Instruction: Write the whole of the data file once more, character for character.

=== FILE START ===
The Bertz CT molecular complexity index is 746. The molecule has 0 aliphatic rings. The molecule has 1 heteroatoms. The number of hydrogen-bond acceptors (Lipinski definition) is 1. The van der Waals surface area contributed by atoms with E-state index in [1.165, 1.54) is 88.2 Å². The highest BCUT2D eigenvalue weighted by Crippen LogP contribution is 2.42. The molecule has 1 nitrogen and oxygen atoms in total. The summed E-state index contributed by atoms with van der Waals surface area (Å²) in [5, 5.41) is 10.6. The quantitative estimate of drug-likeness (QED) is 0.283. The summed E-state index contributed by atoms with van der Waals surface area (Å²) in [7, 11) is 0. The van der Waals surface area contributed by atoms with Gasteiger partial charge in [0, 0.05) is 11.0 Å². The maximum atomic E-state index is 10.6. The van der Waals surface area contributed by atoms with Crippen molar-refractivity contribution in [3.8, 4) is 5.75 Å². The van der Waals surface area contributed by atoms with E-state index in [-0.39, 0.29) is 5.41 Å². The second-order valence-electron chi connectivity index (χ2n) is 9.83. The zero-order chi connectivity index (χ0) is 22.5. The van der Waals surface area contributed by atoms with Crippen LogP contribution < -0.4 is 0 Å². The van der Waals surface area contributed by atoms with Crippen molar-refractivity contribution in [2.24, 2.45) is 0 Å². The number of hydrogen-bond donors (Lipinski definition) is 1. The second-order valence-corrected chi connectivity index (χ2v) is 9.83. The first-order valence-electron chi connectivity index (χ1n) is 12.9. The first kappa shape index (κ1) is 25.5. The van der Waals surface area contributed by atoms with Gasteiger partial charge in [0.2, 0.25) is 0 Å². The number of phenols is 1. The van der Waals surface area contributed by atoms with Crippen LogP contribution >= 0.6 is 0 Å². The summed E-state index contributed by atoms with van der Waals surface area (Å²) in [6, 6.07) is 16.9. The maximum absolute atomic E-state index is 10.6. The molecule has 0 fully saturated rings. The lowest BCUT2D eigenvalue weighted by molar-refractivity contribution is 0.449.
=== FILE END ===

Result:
The Bertz CT molecular complexity index is 746. The molecule has 0 aliphatic rings. The molecule has 1 heteroatoms. The number of hydrogen-bond acceptors (Lipinski definition) is 1. The van der Waals surface area contributed by atoms with E-state index in [1.165, 1.54) is 88.2 Å². The highest BCUT2D eigenvalue weighted by Crippen LogP contribution is 2.42. The molecule has 1 nitrogen and oxygen atoms in total. The summed E-state index contributed by atoms with van der Waals surface area (Å²) in [5, 5.41) is 10.6. The quantitative estimate of drug-likeness (QED) is 0.283. The summed E-state index contributed by atoms with van der Waals surface area (Å²) in [7, 11) is 0. The van der Waals surface area contributed by atoms with Gasteiger partial charge in [0, 0.05) is 11.0 Å². The maximum atomic E-state index is 10.6. The van der Waals surface area contributed by atoms with Crippen molar-refractivity contribution in [3.8, 4) is 5.75 Å². The van der Waals surface area contributed by atoms with E-state index in [-0.39, 0.29) is 5.41 Å². The second-order valence-electron chi connectivity index (χ2n) is 9.83. The zero-order chi connectivity index (χ0) is 22.5. The van der Waals surface area contributed by atoms with Crippen LogP contribution < -0.4 is 0 Å². The van der Waals surface area contributed by atoms with Crippen molar-refractivity contribution in [2.24, 2.45) is 0 Å². The number of hydrogen-bond donors (Lipinski definition) is 1. The second-order valence-corrected chi connectivity index (χ2v) is 9.83. The first-order valence-electron chi connectivity index (χ1n) is 12.9. The first kappa shape index (κ1) is 25.5. The van der Waals surface area contributed by atoms with Gasteiger partial charge in [0.2, 0.25) is 0 Å². The number of phenols is 1. The van der Waals surface area contributed by atoms with Crippen LogP contribution >= 0.6 is 0 Å². The summed E-state index contributed by atoms with van der Waals surface area (Å²) in [6, 6.07) is 16.9. The maximum absolute atomic E-state index is 10.6. The molecule has 0 fully saturated rings. The lowest BCUT2D eigenvalue weighted by molar-refractivity contribution is 0.449.